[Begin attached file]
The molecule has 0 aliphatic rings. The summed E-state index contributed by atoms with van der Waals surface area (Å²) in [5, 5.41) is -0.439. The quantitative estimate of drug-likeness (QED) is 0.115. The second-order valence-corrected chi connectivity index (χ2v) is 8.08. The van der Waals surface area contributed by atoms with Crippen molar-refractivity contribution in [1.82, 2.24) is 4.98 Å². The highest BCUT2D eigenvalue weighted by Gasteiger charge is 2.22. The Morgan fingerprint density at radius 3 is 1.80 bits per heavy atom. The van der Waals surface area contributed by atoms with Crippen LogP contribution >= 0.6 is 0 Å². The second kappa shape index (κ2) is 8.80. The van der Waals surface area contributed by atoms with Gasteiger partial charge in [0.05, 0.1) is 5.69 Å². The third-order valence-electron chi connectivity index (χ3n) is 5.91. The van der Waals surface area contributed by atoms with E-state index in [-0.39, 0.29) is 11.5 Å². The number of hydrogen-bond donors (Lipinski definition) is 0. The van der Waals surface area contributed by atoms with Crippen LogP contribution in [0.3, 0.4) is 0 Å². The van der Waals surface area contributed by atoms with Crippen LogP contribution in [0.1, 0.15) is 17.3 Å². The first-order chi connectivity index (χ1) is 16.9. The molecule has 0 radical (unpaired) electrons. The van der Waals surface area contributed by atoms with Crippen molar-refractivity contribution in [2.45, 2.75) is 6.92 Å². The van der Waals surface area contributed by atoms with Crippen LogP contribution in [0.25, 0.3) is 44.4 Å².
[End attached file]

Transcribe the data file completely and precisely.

The molecule has 0 aliphatic rings. The summed E-state index contributed by atoms with van der Waals surface area (Å²) in [5, 5.41) is -0.439. The quantitative estimate of drug-likeness (QED) is 0.115. The second-order valence-corrected chi connectivity index (χ2v) is 8.08. The van der Waals surface area contributed by atoms with Crippen molar-refractivity contribution in [1.82, 2.24) is 4.98 Å². The highest BCUT2D eigenvalue weighted by Gasteiger charge is 2.22. The Morgan fingerprint density at radius 3 is 1.80 bits per heavy atom. The van der Waals surface area contributed by atoms with Crippen LogP contribution >= 0.6 is 0 Å². The second kappa shape index (κ2) is 8.80. The van der Waals surface area contributed by atoms with Gasteiger partial charge in [0.05, 0.1) is 5.69 Å². The third-order valence-electron chi connectivity index (χ3n) is 5.91. The van der Waals surface area contributed by atoms with E-state index in [-0.39, 0.29) is 11.5 Å². The number of hydrogen-bond donors (Lipinski definition) is 0. The van der Waals surface area contributed by atoms with Crippen LogP contribution in [0.3, 0.4) is 0 Å². The van der Waals surface area contributed by atoms with Crippen LogP contribution in [0.1, 0.15) is 17.3 Å². The first-order chi connectivity index (χ1) is 16.9. The molecule has 0 radical (unpaired) electrons. The van der Waals surface area contributed by atoms with Crippen molar-refractivity contribution in [2.45, 2.75) is 6.92 Å². The van der Waals surface area contributed by atoms with Crippen LogP contribution in [0.25, 0.3) is 44.4 Å².